Fourth, this model can be used to explore potential unintended consequences of actions, programs, or policies. Public health practitioners can apply this model to their context-specific practice situations, to assess how their activities might impact the drivers in the model, and thus whether they might inadvertently impact any of the other four issues. For example, food security advocates developing local programs that encourage community gardens and urban agriculture should consider whether these activities have the potential to impact food allergy, infectious foodborne disease, obesity, or dietary contaminants for the population involved. Although there is evidence that community gardens can positively impact food security , they can also lead to soil contaminant exposure via increased incidental soil ingestion and accumulation of contaminants within edible plant tissues [62–64, 170]. Whether the detrimental impact on contaminant exposure exceeds the beneficial impact on food security will inevitably be context-specific, again underscoring the need for front line practitioners to engage across the issues, to co-develop public health actions that minimize risk while striving to improve population health. In addition to identifying inadvertent impacts of an activity on population health, this model can help identify how diverse public health actions, programs, or policies may act in synergy or antagonistically. For example, food security advocates and food allergy policy makers interested in foods in schools could work together to ensure that programs that improve access to nutritious foods (e.g., school fruit and vegetable programs) and restrictions on allergic foods in classrooms are co-developed, ensuring that food allergic and food insecure children are not negatively impacted; additionally, engaging food safety experts in such plans will help minimize infectious foodborne illness risks that may inadvertently result from shifting the types of foods available and allowable in school environments.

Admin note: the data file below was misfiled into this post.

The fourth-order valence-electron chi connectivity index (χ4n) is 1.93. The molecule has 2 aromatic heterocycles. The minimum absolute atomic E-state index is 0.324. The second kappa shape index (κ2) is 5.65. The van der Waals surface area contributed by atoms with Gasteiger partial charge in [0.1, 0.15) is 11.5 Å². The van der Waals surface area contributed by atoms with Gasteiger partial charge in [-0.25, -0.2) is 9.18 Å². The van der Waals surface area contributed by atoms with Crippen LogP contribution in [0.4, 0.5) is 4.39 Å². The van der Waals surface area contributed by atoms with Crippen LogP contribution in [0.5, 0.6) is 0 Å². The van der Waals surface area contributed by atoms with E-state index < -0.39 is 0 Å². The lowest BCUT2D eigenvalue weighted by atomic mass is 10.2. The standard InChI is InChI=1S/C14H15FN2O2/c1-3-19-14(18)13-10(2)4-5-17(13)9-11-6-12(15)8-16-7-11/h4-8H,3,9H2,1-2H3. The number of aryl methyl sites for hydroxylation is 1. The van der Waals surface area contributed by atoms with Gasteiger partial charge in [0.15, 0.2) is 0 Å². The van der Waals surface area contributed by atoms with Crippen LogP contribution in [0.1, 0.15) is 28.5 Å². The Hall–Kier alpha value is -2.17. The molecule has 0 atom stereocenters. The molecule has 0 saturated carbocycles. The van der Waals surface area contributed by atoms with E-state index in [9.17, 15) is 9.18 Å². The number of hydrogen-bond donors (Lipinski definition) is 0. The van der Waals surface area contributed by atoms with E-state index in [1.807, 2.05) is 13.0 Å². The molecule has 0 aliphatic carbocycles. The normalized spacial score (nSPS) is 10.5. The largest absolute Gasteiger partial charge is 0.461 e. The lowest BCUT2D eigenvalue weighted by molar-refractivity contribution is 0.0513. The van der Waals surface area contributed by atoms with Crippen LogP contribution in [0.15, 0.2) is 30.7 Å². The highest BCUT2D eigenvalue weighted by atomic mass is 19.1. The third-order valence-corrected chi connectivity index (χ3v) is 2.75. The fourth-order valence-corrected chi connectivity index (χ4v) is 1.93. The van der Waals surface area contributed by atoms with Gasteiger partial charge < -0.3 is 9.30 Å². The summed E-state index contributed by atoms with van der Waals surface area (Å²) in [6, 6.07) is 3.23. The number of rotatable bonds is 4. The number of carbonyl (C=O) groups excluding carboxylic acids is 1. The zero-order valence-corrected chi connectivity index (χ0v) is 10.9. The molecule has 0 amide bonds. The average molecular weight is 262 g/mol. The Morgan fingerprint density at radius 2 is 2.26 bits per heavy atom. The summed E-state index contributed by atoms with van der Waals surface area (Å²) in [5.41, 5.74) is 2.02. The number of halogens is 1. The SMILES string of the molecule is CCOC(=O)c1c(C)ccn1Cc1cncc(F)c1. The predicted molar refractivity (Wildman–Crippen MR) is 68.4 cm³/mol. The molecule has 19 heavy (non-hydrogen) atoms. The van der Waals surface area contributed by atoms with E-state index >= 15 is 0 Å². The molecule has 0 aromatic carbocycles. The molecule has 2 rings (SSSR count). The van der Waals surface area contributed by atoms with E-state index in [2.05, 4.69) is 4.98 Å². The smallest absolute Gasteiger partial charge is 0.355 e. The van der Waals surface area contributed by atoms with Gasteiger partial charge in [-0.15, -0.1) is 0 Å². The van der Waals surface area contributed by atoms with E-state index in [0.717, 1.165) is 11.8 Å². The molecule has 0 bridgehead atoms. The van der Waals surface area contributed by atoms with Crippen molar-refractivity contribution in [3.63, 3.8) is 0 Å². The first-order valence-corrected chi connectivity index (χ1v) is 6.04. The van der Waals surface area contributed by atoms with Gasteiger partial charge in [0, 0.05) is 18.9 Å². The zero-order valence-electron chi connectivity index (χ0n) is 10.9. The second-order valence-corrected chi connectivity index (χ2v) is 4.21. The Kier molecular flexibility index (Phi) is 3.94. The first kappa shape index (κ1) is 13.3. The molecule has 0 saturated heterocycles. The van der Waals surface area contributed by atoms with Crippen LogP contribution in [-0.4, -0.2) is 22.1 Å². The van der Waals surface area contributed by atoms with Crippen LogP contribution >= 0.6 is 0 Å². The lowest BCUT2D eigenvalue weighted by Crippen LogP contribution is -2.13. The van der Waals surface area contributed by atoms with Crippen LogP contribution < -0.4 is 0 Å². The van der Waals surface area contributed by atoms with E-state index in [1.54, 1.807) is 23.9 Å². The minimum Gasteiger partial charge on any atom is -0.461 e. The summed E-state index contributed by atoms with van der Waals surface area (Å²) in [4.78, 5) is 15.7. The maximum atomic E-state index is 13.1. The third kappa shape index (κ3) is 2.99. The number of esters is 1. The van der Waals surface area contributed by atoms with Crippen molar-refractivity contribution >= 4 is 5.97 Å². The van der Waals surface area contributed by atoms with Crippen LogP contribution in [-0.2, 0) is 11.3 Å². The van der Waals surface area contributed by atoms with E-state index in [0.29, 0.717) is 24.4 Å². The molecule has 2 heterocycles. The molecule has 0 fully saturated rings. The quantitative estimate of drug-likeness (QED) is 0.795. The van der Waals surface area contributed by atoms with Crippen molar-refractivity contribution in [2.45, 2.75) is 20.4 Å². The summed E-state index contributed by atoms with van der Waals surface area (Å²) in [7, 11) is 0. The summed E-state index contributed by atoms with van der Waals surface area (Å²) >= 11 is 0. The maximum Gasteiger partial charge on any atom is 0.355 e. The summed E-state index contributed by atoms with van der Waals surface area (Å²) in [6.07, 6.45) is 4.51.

Finally, this model may help reframe how future public health actions are evaluated and issues prioritized. Trochim et al.  identified priority setting by “analyzing system-wide issues rather than simply ranking disease burden or attributable risk” as a challenge to effective systems thinking in public health. Reframing successful public health initiatives from ones which reduce disease burden for one issue, to ones which do so without negative consequences for other issues, and ultimately to a suite of initiatives that act together to optimize population health across all issues may be useful. This idealistic goal may mean explicitly accepting less-than-optimal health states for individual issues in order to optimize population health overall. However, it is worth acknowledging that – akin to “health in all policies” , which gives non-health sectors the responsibility to consider impacts of their activities on health – public health practitioners bear a responsibility to consider “all health in policies”, that is, to explicitly consider other potential health impacts of their planned or current activities. At the very least, activities that target reducing the burden of a single issue without considering potential impacts on the other issues should be challenged to explain their impact on population health as a whole, whether any unintended negative consequences might arise, and what consultation has occurred to mitigate such consequences.